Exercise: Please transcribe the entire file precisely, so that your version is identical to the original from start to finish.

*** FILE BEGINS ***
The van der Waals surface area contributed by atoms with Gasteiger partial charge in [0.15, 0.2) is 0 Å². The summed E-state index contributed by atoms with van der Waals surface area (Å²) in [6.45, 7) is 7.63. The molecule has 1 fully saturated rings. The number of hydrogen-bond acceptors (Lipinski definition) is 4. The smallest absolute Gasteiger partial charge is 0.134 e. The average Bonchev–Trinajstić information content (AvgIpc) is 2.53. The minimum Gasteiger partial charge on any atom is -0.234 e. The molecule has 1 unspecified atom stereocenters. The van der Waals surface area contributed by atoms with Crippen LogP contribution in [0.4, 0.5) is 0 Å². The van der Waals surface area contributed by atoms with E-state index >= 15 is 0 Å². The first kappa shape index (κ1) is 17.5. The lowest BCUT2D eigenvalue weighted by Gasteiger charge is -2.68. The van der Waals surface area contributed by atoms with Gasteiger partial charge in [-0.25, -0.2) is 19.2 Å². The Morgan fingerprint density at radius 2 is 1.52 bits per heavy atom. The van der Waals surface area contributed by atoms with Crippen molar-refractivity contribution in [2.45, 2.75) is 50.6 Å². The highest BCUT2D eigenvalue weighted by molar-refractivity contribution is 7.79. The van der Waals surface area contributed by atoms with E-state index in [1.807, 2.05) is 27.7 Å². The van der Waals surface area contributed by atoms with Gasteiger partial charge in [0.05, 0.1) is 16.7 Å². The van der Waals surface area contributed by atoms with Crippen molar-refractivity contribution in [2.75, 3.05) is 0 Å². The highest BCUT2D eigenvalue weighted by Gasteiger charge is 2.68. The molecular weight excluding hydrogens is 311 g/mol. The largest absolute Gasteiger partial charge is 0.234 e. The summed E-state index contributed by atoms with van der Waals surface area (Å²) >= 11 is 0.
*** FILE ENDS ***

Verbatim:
The van der Waals surface area contributed by atoms with Gasteiger partial charge in [0.15, 0.2) is 0 Å². The summed E-state index contributed by atoms with van der Waals surface area (Å²) in [6.45, 7) is 7.63. The molecule has 1 fully saturated rings. The number of hydrogen-bond acceptors (Lipinski definition) is 4. The smallest absolute Gasteiger partial charge is 0.134 e. The average Bonchev–Trinajstić information content (AvgIpc) is 2.53. The minimum Gasteiger partial charge on any atom is -0.234 e. The molecule has 1 unspecified atom stereocenters. The van der Waals surface area contributed by atoms with Crippen LogP contribution in [0.4, 0.5) is 0 Å². The van der Waals surface area contributed by atoms with E-state index >= 15 is 0 Å². The first kappa shape index (κ1) is 17.5. The lowest BCUT2D eigenvalue weighted by Gasteiger charge is -2.68. The van der Waals surface area contributed by atoms with Gasteiger partial charge in [-0.25, -0.2) is 19.2 Å². The Morgan fingerprint density at radius 2 is 1.52 bits per heavy atom. The van der Waals surface area contributed by atoms with Crippen molar-refractivity contribution in [2.45, 2.75) is 50.6 Å². The highest BCUT2D eigenvalue weighted by molar-refractivity contribution is 7.79. The van der Waals surface area contributed by atoms with E-state index in [1.807, 2.05) is 27.7 Å². The van der Waals surface area contributed by atoms with Gasteiger partial charge in [0.05, 0.1) is 16.7 Å². The van der Waals surface area contributed by atoms with Crippen molar-refractivity contribution in [2.75, 3.05) is 0 Å². The highest BCUT2D eigenvalue weighted by Gasteiger charge is 2.68. The molecular weight excluding hydrogens is 311 g/mol. The largest absolute Gasteiger partial charge is 0.234 e. The summed E-state index contributed by atoms with van der Waals surface area (Å²) >= 11 is 0.